Complex interventions are usually defined as containing several interacting components. These components usually include people (researchers), who are trying to influence other people (healthcare professionals) to do, or not do something (adhere to clinical guideline recommendations). Some common complex interventions that have been shown to be effective in changing clinical practice include providing educational materials, attending educational meetings, and face to face educational outreach visits. While all these interventions have shown modest but important effects on clinical practice, it is often difficult to understand the actions of the healthcare professionals being influenced to change.
On the one hand we know that there can be wide variation in how the intervention is designed and implemented; printed brochures, posters and journal articles may be read, discussed with colleagues or distributed by senior and respected staff. In fact we know that journal articles alone do not always describe these complex interventions fully. Ideally we would want to know what the intervention is, who can use it and what training they need, where it should be used, for how long and why.
On the other hand, it is often the way in which the people act that either enhances or limits the effect of an intervention; brochures may be ignored, colleagues may criticise journal articles, but managers may decide to reinforce or enforce certain behaviours. The way people act will inevitably, be influenced by their environment. The term context is widely used to describe the environment, or situation surrounding an event, and these circumstances may help in understanding the event. There are often subtle differences in the environments in which healthcare professionals work. Even when people do what is asked of them, they will adapt their behaviour based on positive or negative feedback they receive. These simple adaptations, which may be a consequence of their environment can ultimately influence the way interventions are adopted.
If many non-drug healthcare interventions are complex, and depend on people to do something different than their usual everyday habits, then could it be that the way people behave determines how well they implement the intervention? If this behaviour depends on their context, could it be the context that actually limits or enhances the measured effect?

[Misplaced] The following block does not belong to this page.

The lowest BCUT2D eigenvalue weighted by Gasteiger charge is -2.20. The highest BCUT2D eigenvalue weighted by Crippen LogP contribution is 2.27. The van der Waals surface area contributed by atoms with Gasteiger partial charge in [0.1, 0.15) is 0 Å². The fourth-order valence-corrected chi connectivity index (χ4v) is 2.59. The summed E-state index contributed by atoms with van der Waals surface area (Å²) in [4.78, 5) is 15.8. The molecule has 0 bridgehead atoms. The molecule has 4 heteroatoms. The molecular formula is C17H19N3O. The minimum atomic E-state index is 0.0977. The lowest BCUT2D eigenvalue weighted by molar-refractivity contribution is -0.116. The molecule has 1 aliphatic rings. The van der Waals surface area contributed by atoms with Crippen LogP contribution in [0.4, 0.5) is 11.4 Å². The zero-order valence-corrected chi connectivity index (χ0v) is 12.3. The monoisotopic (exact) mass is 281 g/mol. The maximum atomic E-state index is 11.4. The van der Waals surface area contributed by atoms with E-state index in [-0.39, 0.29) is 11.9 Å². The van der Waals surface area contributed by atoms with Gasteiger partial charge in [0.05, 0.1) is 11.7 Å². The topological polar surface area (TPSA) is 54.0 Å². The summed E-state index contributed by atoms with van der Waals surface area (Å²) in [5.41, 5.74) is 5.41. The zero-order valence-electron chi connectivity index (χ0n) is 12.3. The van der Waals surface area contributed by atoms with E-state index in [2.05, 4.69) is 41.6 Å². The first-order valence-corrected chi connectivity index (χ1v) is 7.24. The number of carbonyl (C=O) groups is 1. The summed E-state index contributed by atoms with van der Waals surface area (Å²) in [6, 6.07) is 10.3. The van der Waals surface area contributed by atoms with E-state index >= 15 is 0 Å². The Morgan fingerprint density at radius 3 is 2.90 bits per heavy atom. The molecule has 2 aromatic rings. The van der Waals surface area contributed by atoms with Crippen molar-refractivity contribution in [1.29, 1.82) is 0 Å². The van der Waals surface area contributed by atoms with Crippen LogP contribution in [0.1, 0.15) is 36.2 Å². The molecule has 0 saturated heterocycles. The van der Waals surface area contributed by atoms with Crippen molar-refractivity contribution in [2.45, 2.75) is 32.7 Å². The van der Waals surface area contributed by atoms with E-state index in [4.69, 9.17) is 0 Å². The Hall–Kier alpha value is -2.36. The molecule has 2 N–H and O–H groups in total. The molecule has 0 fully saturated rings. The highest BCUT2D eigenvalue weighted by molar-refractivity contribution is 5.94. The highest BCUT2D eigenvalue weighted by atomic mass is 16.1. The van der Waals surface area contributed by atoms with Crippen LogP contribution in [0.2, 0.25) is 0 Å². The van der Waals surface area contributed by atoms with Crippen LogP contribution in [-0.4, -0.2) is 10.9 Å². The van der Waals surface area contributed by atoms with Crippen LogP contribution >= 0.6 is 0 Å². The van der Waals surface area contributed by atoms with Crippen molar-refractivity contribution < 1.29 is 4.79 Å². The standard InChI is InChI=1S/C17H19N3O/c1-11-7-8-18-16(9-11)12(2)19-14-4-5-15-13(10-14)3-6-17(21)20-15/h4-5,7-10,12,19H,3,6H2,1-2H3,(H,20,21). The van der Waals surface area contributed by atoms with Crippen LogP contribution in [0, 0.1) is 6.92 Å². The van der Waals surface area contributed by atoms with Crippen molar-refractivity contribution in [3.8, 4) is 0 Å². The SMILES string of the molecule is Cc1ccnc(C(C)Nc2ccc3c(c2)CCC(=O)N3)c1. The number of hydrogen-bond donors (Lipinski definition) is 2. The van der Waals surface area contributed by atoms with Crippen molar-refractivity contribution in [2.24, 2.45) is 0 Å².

If context can explain some of the variation in actual practice, could this clinical diversity explain a large part of the statistical heterogeneity that is commonly reported but unexplained in the usual forms of sensitivity and subgroup analyses in high quality systematic reviews of complex interventions?
There is an inherent irony here, in that clinical trials are usually designed to exclude the potential confounding factors of context. We recognise that randomisation is designed to do this within a particular study. But it seems that when many studies of the same intervention are synthesised, the different contexts in which people work influences their behaviour in various ways, which together limit the expected positive effect.
There is a burgeoning interest in defining and evaluating context in healthcare research. Sadly, it seems that the inherent complexity of context can be best understood in retrospect. But perhaps there is a middle ground, to look for aspects of context that have been reported by study authors to have contributed to the intervention’s effectiveness. Perhaps it might be most easily found in those (unpublished) articles where the intervention did not achieve the effect desired!!